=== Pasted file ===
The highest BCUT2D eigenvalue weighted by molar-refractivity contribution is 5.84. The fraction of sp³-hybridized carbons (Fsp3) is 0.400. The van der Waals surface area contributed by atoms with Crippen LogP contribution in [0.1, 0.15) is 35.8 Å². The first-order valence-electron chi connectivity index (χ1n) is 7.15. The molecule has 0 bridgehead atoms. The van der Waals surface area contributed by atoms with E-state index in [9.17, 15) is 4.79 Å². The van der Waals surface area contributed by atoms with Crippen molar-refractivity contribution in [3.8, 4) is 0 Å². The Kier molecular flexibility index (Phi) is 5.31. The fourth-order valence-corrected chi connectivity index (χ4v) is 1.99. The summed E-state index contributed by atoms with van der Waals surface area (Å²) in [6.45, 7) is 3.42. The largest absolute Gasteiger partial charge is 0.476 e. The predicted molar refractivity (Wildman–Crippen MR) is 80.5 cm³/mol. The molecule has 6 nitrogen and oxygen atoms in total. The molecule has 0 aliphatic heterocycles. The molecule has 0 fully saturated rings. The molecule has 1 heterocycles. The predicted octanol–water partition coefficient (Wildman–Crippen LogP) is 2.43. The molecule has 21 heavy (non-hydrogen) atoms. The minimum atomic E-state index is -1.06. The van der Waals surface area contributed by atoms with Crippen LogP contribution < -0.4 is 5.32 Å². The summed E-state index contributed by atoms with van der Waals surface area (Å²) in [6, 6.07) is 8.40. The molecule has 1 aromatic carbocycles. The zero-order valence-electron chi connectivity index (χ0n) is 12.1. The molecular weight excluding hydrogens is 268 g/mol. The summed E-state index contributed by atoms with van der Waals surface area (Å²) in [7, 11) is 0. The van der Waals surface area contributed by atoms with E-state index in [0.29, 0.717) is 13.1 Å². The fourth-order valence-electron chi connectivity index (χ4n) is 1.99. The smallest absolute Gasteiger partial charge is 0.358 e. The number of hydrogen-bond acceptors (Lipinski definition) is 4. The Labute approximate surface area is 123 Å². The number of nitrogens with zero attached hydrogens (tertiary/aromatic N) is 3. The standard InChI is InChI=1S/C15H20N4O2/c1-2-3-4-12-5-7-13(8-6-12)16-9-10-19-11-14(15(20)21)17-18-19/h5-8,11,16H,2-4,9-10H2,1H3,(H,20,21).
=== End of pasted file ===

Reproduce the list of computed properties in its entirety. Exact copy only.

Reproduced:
The highest BCUT2D eigenvalue weighted by molar-refractivity contribution is 5.84. The fraction of sp³-hybridized carbons (Fsp3) is 0.400. The van der Waals surface area contributed by atoms with Crippen LogP contribution in [0.1, 0.15) is 35.8 Å². The first-order valence-electron chi connectivity index (χ1n) is 7.15. The molecule has 0 bridgehead atoms. The van der Waals surface area contributed by atoms with E-state index in [9.17, 15) is 4.79 Å². The van der Waals surface area contributed by atoms with Crippen molar-refractivity contribution in [3.8, 4) is 0 Å². The Kier molecular flexibility index (Phi) is 5.31. The fourth-order valence-corrected chi connectivity index (χ4v) is 1.99. The summed E-state index contributed by atoms with van der Waals surface area (Å²) in [6.45, 7) is 3.42. The largest absolute Gasteiger partial charge is 0.476 e. The predicted molar refractivity (Wildman–Crippen MR) is 80.5 cm³/mol. The molecule has 6 nitrogen and oxygen atoms in total. The molecule has 0 aliphatic heterocycles. The molecule has 0 fully saturated rings. The molecule has 1 heterocycles. The predicted octanol–water partition coefficient (Wildman–Crippen LogP) is 2.43. The molecule has 21 heavy (non-hydrogen) atoms. The minimum atomic E-state index is -1.06. The van der Waals surface area contributed by atoms with Crippen LogP contribution < -0.4 is 5.32 Å². The summed E-state index contributed by atoms with van der Waals surface area (Å²) in [6, 6.07) is 8.40. The molecule has 1 aromatic carbocycles. The zero-order valence-electron chi connectivity index (χ0n) is 12.1. The molecular weight excluding hydrogens is 268 g/mol. The summed E-state index contributed by atoms with van der Waals surface area (Å²) in [7, 11) is 0. The van der Waals surface area contributed by atoms with E-state index in [0.29, 0.717) is 13.1 Å². The fourth-order valence-electron chi connectivity index (χ4n) is 1.99. The smallest absolute Gasteiger partial charge is 0.358 e. The number of hydrogen-bond acceptors (Lipinski definition) is 4. The Labute approximate surface area is 123 Å². The number of nitrogens with zero attached hydrogens (tertiary/aromatic N) is 3. The standard InChI is InChI=1S/C15H20N4O2/c1-2-3-4-12-5-7-13(8-6-12)16-9-10-19-11-14(15(20)21)17-18-19/h5-8,11,16H,2-4,9-10H2,1H3,(H,20,21).